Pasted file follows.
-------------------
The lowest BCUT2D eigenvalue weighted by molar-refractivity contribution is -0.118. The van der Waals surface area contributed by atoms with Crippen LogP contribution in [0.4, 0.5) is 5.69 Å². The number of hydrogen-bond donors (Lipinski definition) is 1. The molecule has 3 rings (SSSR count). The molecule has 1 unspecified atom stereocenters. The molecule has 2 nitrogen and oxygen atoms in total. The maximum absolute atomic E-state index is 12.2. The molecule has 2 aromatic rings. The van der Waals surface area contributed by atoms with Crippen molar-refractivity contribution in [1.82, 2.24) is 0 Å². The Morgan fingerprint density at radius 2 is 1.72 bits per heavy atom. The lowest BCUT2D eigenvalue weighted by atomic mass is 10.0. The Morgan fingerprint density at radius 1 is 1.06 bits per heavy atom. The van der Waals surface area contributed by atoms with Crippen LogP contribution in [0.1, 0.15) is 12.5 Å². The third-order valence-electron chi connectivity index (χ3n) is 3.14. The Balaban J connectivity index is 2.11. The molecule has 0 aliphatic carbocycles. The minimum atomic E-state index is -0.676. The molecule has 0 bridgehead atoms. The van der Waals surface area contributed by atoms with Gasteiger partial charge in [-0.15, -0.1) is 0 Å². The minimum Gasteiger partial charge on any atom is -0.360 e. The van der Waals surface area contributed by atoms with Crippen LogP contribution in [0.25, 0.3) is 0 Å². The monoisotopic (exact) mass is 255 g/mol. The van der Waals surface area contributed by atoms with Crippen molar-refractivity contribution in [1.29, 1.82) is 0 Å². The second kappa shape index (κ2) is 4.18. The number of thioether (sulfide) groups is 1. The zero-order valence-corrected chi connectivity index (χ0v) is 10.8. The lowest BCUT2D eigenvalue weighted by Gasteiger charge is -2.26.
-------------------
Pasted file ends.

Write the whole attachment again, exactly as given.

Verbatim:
The lowest BCUT2D eigenvalue weighted by molar-refractivity contribution is -0.118. The van der Waals surface area contributed by atoms with Crippen LogP contribution in [0.4, 0.5) is 5.69 Å². The number of hydrogen-bond donors (Lipinski definition) is 1. The molecule has 3 rings (SSSR count). The molecule has 1 unspecified atom stereocenters. The molecule has 2 nitrogen and oxygen atoms in total. The maximum absolute atomic E-state index is 12.2. The molecule has 2 aromatic rings. The van der Waals surface area contributed by atoms with Crippen molar-refractivity contribution in [1.82, 2.24) is 0 Å². The Morgan fingerprint density at radius 2 is 1.72 bits per heavy atom. The lowest BCUT2D eigenvalue weighted by atomic mass is 10.0. The Morgan fingerprint density at radius 1 is 1.06 bits per heavy atom. The van der Waals surface area contributed by atoms with Crippen LogP contribution in [0.1, 0.15) is 12.5 Å². The third-order valence-electron chi connectivity index (χ3n) is 3.14. The Balaban J connectivity index is 2.11. The molecule has 0 aliphatic carbocycles. The minimum atomic E-state index is -0.676. The molecule has 0 bridgehead atoms. The van der Waals surface area contributed by atoms with Gasteiger partial charge in [-0.15, -0.1) is 0 Å². The minimum Gasteiger partial charge on any atom is -0.360 e. The van der Waals surface area contributed by atoms with Crippen LogP contribution in [0.25, 0.3) is 0 Å². The monoisotopic (exact) mass is 255 g/mol. The van der Waals surface area contributed by atoms with Crippen molar-refractivity contribution in [1.29, 1.82) is 0 Å². The second kappa shape index (κ2) is 4.18. The number of thioether (sulfide) groups is 1. The zero-order valence-corrected chi connectivity index (χ0v) is 10.8. The lowest BCUT2D eigenvalue weighted by Gasteiger charge is -2.26.